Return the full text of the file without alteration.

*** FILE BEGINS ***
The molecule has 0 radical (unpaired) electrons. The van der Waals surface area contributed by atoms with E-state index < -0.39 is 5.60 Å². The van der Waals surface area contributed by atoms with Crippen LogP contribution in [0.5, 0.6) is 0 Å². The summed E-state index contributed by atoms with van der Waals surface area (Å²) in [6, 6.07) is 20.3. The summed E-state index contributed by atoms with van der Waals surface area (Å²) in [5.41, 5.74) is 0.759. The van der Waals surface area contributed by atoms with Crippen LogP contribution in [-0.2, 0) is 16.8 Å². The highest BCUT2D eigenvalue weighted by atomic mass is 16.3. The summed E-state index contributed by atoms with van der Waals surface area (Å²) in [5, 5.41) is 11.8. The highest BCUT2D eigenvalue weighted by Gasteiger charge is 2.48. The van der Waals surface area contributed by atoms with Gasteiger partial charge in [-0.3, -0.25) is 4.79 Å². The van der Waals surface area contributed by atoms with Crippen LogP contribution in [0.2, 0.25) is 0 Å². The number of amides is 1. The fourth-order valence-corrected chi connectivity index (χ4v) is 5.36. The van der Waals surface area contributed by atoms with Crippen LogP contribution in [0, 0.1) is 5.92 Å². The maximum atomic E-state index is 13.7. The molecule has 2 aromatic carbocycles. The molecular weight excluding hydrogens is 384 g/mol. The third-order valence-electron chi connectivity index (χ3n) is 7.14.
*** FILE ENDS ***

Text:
The molecule has 0 radical (unpaired) electrons. The van der Waals surface area contributed by atoms with E-state index < -0.39 is 5.60 Å². The van der Waals surface area contributed by atoms with Crippen LogP contribution in [0.5, 0.6) is 0 Å². The summed E-state index contributed by atoms with van der Waals surface area (Å²) in [6, 6.07) is 20.3. The summed E-state index contributed by atoms with van der Waals surface area (Å²) in [5.41, 5.74) is 0.759. The van der Waals surface area contributed by atoms with Crippen LogP contribution in [-0.2, 0) is 16.8 Å². The highest BCUT2D eigenvalue weighted by atomic mass is 16.3. The summed E-state index contributed by atoms with van der Waals surface area (Å²) in [5, 5.41) is 11.8. The highest BCUT2D eigenvalue weighted by Gasteiger charge is 2.48. The van der Waals surface area contributed by atoms with Gasteiger partial charge in [-0.3, -0.25) is 4.79 Å². The van der Waals surface area contributed by atoms with Crippen LogP contribution in [0.2, 0.25) is 0 Å². The number of amides is 1. The fourth-order valence-corrected chi connectivity index (χ4v) is 5.36. The van der Waals surface area contributed by atoms with Crippen LogP contribution in [0, 0.1) is 5.92 Å². The maximum atomic E-state index is 13.7. The molecule has 2 aromatic carbocycles. The molecular weight excluding hydrogens is 384 g/mol. The third-order valence-electron chi connectivity index (χ3n) is 7.14.